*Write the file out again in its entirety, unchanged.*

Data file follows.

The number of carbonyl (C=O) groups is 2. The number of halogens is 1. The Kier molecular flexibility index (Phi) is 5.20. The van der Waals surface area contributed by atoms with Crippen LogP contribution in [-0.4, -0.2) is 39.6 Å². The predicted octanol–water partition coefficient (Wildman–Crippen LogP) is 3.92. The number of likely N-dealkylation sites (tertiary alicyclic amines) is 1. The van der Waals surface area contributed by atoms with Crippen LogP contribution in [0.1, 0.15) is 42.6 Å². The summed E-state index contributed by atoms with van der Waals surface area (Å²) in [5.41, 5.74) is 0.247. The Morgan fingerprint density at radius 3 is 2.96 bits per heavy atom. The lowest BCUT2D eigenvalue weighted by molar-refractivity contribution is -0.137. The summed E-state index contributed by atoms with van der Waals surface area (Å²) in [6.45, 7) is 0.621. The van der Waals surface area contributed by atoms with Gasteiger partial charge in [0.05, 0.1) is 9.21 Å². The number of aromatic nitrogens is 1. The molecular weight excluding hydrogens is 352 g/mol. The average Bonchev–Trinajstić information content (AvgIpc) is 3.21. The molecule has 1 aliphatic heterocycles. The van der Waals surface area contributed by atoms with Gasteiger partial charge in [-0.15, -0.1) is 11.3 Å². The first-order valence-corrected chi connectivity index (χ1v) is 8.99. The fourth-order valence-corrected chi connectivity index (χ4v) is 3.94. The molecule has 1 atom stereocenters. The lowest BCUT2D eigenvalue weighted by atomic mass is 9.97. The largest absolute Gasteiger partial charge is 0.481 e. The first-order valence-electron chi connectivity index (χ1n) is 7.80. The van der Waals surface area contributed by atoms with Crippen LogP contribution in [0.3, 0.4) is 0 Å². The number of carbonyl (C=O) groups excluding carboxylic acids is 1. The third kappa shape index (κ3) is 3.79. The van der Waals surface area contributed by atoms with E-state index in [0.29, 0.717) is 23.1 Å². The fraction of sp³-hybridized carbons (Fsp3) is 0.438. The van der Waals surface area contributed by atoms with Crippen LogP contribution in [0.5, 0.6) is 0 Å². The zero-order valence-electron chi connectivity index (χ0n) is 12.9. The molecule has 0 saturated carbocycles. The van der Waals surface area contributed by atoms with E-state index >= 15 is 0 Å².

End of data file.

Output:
The number of carbonyl (C=O) groups is 2. The number of halogens is 1. The Kier molecular flexibility index (Phi) is 5.20. The van der Waals surface area contributed by atoms with Crippen LogP contribution in [-0.4, -0.2) is 39.6 Å². The predicted octanol–water partition coefficient (Wildman–Crippen LogP) is 3.92. The number of likely N-dealkylation sites (tertiary alicyclic amines) is 1. The van der Waals surface area contributed by atoms with Crippen LogP contribution in [0.1, 0.15) is 42.6 Å². The summed E-state index contributed by atoms with van der Waals surface area (Å²) in [5.41, 5.74) is 0.247. The Morgan fingerprint density at radius 3 is 2.96 bits per heavy atom. The lowest BCUT2D eigenvalue weighted by molar-refractivity contribution is -0.137. The summed E-state index contributed by atoms with van der Waals surface area (Å²) in [6.45, 7) is 0.621. The van der Waals surface area contributed by atoms with Gasteiger partial charge in [0.05, 0.1) is 9.21 Å². The number of aromatic nitrogens is 1. The molecular weight excluding hydrogens is 352 g/mol. The average Bonchev–Trinajstić information content (AvgIpc) is 3.21. The molecule has 1 aliphatic heterocycles. The van der Waals surface area contributed by atoms with Gasteiger partial charge in [-0.15, -0.1) is 11.3 Å². The first-order valence-corrected chi connectivity index (χ1v) is 8.99. The fourth-order valence-corrected chi connectivity index (χ4v) is 3.94. The molecule has 1 atom stereocenters. The lowest BCUT2D eigenvalue weighted by atomic mass is 9.97. The largest absolute Gasteiger partial charge is 0.481 e. The first-order valence-electron chi connectivity index (χ1n) is 7.80. The van der Waals surface area contributed by atoms with Crippen LogP contribution in [0.3, 0.4) is 0 Å². The number of carbonyl (C=O) groups excluding carboxylic acids is 1. The third kappa shape index (κ3) is 3.79. The van der Waals surface area contributed by atoms with E-state index in [0.29, 0.717) is 23.1 Å². The fraction of sp³-hybridized carbons (Fsp3) is 0.438. The van der Waals surface area contributed by atoms with Crippen LogP contribution in [0.5, 0.6) is 0 Å². The zero-order valence-electron chi connectivity index (χ0n) is 12.9. The molecule has 0 saturated carbocycles. The van der Waals surface area contributed by atoms with E-state index >= 15 is 0 Å².